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The glorious Golden Pavilion near Kyoto is one of the most recognizable Japanese sites. Originally built in 1397 as a retirement villa for Shogun Ashikaga Yoshimitsu, Kinkaku-ji was later converted to a Zen temple on the grounds of Rokuon-ji. The pavilion takes its name from the pure gold leaf finish of the upper two stories. Interestingly, each floor represents a different style of architecture. The first floor is built in the Shinden style used for palace buildings during the Heian Period. The natural wood and plaster walls contrast with the upper floors of the building. The second floor represents the aristocratic style of samurai residences. Finally, the third floor is built in the Chinese Cha'an style, also known as Zen shu butsuden zukuri. The gilded roof is topped by a golden phoenix.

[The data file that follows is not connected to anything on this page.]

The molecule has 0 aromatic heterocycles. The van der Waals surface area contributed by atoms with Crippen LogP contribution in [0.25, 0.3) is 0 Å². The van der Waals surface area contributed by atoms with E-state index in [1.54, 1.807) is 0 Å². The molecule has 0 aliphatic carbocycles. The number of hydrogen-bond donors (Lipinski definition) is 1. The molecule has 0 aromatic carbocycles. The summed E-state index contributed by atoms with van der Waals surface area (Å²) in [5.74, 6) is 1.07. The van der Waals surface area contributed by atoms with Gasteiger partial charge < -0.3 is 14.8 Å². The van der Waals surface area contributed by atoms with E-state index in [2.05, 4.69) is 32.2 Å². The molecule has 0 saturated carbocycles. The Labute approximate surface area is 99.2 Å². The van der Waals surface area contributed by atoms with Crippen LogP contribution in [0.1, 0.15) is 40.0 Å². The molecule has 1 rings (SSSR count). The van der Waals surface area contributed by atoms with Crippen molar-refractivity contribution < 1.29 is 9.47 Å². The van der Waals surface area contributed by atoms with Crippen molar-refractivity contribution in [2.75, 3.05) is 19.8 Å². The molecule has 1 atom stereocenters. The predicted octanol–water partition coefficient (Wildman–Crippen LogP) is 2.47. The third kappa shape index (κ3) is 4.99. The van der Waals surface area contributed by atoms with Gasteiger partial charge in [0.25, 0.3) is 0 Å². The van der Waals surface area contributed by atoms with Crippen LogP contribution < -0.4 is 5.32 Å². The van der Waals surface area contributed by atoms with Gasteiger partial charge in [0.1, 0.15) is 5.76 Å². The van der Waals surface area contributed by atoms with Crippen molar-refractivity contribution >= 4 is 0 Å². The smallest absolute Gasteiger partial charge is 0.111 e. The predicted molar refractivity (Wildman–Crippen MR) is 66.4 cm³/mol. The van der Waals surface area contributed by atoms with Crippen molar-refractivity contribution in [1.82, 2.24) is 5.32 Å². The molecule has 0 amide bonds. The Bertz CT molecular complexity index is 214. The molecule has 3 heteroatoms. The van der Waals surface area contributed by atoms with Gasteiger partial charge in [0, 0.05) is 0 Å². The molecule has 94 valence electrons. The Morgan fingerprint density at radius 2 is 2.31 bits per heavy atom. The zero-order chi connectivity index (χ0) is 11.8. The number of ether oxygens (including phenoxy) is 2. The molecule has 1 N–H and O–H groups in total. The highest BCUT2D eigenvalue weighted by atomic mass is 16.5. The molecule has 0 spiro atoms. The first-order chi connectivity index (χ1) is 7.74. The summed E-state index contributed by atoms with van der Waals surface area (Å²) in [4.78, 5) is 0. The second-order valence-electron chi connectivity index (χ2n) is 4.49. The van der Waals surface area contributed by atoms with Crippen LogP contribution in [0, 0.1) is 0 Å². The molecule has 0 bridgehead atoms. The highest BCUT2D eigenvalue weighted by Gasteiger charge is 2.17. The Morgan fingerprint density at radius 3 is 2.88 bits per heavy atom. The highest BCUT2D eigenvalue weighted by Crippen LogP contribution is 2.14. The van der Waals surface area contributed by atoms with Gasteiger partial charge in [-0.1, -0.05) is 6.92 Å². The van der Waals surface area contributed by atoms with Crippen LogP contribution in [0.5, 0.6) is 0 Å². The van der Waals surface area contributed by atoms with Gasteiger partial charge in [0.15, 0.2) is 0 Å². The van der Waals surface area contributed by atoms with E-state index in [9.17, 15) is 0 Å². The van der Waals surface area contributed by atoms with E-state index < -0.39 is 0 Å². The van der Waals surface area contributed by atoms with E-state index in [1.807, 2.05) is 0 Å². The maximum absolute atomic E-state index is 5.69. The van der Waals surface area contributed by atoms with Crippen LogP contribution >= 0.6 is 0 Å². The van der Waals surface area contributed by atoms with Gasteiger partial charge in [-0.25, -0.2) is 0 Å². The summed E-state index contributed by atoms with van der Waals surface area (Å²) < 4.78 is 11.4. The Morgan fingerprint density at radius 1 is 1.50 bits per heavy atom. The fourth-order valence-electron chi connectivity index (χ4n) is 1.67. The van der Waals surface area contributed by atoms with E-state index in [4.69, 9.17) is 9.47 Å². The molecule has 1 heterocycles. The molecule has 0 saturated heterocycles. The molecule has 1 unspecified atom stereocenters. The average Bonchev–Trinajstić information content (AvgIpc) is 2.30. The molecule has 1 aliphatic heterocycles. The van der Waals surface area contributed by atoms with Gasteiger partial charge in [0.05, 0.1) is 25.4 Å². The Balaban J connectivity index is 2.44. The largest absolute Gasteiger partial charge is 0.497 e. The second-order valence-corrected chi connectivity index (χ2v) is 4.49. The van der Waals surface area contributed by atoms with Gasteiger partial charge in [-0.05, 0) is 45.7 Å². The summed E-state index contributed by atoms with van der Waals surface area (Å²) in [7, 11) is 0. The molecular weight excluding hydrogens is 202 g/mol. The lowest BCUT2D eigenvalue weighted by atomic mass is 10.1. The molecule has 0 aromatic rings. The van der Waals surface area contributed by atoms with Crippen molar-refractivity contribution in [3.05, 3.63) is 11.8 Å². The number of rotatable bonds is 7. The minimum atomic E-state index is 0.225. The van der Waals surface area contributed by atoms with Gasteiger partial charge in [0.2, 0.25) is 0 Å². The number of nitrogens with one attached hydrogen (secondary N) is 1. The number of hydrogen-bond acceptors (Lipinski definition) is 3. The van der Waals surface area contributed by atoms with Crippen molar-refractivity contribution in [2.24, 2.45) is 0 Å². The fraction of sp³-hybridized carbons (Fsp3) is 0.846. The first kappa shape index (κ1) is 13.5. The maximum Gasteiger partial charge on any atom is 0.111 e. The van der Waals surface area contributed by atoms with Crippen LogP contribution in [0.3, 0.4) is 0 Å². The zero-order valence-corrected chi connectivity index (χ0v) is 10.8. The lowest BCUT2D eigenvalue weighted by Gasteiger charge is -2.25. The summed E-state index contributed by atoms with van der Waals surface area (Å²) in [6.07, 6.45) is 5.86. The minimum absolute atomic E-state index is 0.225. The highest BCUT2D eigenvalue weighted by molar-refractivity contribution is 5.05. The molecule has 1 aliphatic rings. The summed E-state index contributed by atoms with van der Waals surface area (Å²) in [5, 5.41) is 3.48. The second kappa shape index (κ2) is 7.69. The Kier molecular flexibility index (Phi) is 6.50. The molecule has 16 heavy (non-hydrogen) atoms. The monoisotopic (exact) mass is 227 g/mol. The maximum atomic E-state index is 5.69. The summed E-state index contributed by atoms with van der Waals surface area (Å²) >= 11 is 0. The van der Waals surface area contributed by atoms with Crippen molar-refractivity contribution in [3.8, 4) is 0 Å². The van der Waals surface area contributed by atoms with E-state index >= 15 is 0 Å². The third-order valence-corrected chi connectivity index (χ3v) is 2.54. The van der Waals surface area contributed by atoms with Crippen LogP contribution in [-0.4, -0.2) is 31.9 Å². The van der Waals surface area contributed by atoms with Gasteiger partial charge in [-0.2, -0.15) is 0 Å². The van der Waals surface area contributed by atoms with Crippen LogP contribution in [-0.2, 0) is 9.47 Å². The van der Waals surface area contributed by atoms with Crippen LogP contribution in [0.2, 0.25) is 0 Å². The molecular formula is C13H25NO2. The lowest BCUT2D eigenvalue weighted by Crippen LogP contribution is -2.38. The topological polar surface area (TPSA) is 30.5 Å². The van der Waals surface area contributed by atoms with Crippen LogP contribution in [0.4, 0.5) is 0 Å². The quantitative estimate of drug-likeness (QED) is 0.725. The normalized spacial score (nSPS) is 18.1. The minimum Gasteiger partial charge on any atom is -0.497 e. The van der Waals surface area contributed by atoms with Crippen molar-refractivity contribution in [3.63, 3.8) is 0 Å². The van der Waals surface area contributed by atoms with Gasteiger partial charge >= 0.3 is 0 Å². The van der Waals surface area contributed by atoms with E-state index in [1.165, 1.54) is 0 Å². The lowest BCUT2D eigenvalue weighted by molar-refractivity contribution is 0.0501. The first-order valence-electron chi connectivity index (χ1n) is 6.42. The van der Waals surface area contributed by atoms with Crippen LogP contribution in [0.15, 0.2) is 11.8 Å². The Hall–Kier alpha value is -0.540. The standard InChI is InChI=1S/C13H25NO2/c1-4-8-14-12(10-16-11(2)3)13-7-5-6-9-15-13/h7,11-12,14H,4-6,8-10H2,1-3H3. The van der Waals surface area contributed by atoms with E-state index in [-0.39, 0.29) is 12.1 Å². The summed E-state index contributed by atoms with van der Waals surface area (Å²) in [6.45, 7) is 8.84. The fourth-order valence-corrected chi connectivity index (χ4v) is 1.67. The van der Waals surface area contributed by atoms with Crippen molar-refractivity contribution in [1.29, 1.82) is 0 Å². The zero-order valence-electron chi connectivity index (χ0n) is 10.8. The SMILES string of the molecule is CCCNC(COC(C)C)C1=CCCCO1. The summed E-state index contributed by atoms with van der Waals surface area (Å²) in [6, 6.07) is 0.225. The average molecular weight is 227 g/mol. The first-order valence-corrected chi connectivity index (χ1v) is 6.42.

The Golden Pavilion overlooks Mirror Pond (Kyoko-chi), which contains a number of small islands and large boulders. The specific placement of the islands and rock groupings tell the Zen creation story. Surrounding the pond and pavilion is a magnificent strolling garden or kaiyu-shiki. A pathway carries visitors around the pond, offering spectacular views of the pavilion and leading to a series of statues and smaller gardens. At the end of the pathway you will find the Sekkatei Teahouse, added during the Edo Period, which offers a fine place to relax.

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